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In Jesus and the Chaos of History, James Crossley looks at the way the earliest traditions about Jesus interacted with a context of social upheaval and the ways in which this historical chaos of the early first century led to a range of ideas which were taken up, modified, ignored, and reinterpreted in the movement that followed. Crossley examines how the earliest Palestinian tradition intersected with social upheaval and historical change and how accidental, purposeful, discontinuous, contradictory, and implicit meanings in the developments of ideas appeared in the movement that followed. He considers the ways seemingly egalitarian and countercultural ideas co-exist with ideas of dominance and power and how human reactions to socio-economic inequalities can end up mimicking dominant power. In this case, the book analyses how a Galilean 'protest' movement laid the foundations for its own brand of imperial rule. This evaluation is carried out in detailed studies on the kingdom of God and 'Christology', 'sinners' and purity, and gender and revolution.

Jesus and the Last Supper

Author : Brant Pitre
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Who did Jesus of Nazareth claim to be? What was his relationship with early Judaism? When and how did he expect the kingdom to come? What were his intentions? Though these key questions have been addressed in studies of the historical Jesus, Brant Pitre argues that they cannot be fully answered apart from a careful historical analysis of the Last Supper accounts. In this book Pitre offers a rigorous, up-to-date study of the historical Jesus and the Last Supper, filling a significant gap in current Jesus research. Situating the Last Supper in the triple contexts of ancient Judaism, the life of Jesus, and early Christianity, Pitre brings to light crucial insights into major issues driving the quest for Jesus. His Jesus and the Last Supper is sure to ignite discussion and debate.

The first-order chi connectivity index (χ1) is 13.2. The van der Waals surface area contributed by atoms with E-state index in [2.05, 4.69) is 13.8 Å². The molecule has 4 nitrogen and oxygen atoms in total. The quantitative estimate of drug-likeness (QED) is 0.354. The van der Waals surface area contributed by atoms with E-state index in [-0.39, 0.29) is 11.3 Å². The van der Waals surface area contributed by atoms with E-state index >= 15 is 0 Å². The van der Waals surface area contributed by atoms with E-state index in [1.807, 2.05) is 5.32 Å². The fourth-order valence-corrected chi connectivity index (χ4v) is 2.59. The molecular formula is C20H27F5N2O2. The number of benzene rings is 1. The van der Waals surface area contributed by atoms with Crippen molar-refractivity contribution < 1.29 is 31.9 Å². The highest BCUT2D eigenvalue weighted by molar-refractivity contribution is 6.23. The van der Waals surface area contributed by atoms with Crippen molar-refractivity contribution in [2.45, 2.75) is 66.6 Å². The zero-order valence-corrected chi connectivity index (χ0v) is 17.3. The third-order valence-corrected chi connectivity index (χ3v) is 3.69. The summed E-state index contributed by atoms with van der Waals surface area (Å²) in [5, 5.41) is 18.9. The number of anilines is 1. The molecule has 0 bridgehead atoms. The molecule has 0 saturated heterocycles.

How God Became Jesus

Author : Michael F. Bird
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In his recent book How Jesus Became God: The Exaltation of a Jewish Preacher From Galilee historian Bart Ehrman explores a claim that resides at the heart of the Christian faith— that Jesus of Nazareth was, and is, God. According to Ehrman, though, this is not what the earliest disciples believed, nor what Jesus claimed about himself. The first response book to this latest challenge to Christianity from Ehrman, How God Became Jesus features the work of five internationally recognized biblical scholars. While subjecting his claims to critical scrutiny, they offer a better, historically informed account of why the Galilean preacher from Nazareth came to be hailed as “the Lord Jesus Christ.” Namely, they contend, the exalted place of Jesus in belief and worship is clearly evident in the earliest Christian sources, shortly following his death, and was not simply the invention of the church centuries later.

Questioning the Historicity of Jesus

Author : Raphael Lataster
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This volume explains the inadequacy of the sources and methods used to establish Jesus’ historicity, and how agnosticism can reasonably be upgraded to theorising about ahistoricity when reconsidering Christian origins.